Gofer This & That This work has been published in the Teen Ink monthly print magazine.

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     “But I don’t want to work every day this summer,” I protested

“You won’t, you don’t have to work Saturdays and Sundays. Besides, how are you going to make money if you don’t work?” That was the argument my mom always used when I didn’t want to work.

Three years ago, when school got out, I was ready to have a fun summer doing nothing but watching TV and playing video games, and for a week I had the time of my life. I didn’t know my mom and my uncle were plotting to ruin my life but one day out of the blue Mom announced that I was going to help my uncle at his job as an air conditioner and furnace repairman. I was furious that they had made the decision for me and didn’t want to do it.

Well, on Monday I got up at 7 a.m. and waited for my uncle to pick me up, not knowing what to expect. When I got into his black pick-up, he explained I would be his “gofer,” which meant I would go for his tools and go for the parts we needed. I could tell that that wouldn’t be the first bad joke he would tell me, but it made me feel a little better to think that the job might be some fun.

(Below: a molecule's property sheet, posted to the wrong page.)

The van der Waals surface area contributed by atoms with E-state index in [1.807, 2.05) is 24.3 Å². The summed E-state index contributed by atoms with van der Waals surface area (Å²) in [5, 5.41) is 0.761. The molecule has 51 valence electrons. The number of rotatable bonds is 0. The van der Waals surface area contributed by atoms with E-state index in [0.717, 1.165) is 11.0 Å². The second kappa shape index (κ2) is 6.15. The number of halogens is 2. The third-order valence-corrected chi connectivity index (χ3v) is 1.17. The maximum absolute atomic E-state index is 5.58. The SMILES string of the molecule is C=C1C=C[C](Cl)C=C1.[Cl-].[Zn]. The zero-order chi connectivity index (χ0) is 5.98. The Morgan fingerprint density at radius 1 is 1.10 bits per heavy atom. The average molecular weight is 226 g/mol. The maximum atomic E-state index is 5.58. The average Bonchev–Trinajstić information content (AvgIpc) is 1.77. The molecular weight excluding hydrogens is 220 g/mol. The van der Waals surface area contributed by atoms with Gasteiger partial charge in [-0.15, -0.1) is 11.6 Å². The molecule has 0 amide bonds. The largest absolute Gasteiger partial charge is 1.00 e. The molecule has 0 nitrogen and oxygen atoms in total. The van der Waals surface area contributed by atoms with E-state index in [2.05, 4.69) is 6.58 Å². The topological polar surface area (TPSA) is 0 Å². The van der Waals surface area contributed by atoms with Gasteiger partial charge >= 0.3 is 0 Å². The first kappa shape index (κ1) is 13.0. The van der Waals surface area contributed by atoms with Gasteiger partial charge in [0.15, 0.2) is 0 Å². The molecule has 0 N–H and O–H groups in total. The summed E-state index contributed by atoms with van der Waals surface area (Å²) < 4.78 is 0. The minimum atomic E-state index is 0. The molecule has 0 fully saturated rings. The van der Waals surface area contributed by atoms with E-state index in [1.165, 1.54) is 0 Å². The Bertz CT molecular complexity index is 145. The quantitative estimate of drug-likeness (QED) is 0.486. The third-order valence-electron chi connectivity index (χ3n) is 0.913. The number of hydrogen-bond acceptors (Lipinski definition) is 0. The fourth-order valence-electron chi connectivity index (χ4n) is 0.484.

When I got to my first assignment at a dog-grooming business, the air smelled like dog poo and dirty animals. I had to carry in everything we needed from the truck, then help my uncle with the duct work and PVC piping. Then, Uncle Chris grabbed a plasma cutter so that we could cut through the spiral duct. Chris did the first few cuts and told me not to look because it might blind me. Then on his fifth cut, he called me over and asked if I wanted to try cutting through steel with the plasma cutter. I was thrilled because the whole time I’d been watching, I wanted to try it.

The rest of the day was pretty uneventful and I had boring jobs like sweeping up and putting everything back in the truck. When he took me home, he said he’d start paying me five dollars an hour and if I kept up the good work, I would get more. I was pretty excited since I was only 13 and actually had a real job. I had earned the equivalent of many week’s allowance in one day, which was pretty cool.

So now every day after school and all summer, I go down to my uncle’s shop and help. Now I earn seven dollars an hour, which is more than most kids my age.

I’ve learned to take every part of my job seriously; I don’t cut corners so I can leave sooner. I take pride in my work. Part of that is doing whatever I can to make people happy. If I am disrespectful, they will tell their friends, “That Cole is a real slacker” or, “You’re going to hire that guy? Have you heard about him?” If I am not nice, they could stop me from getting a higher-paying job or an important position at a company. So even though I don’t plan on doing this forever, this job has taught me a lot of lessons for life.

This work has been published in the Teen Ink monthly print magazine. This piece has been published in Teen Ink’s monthly print magazine.






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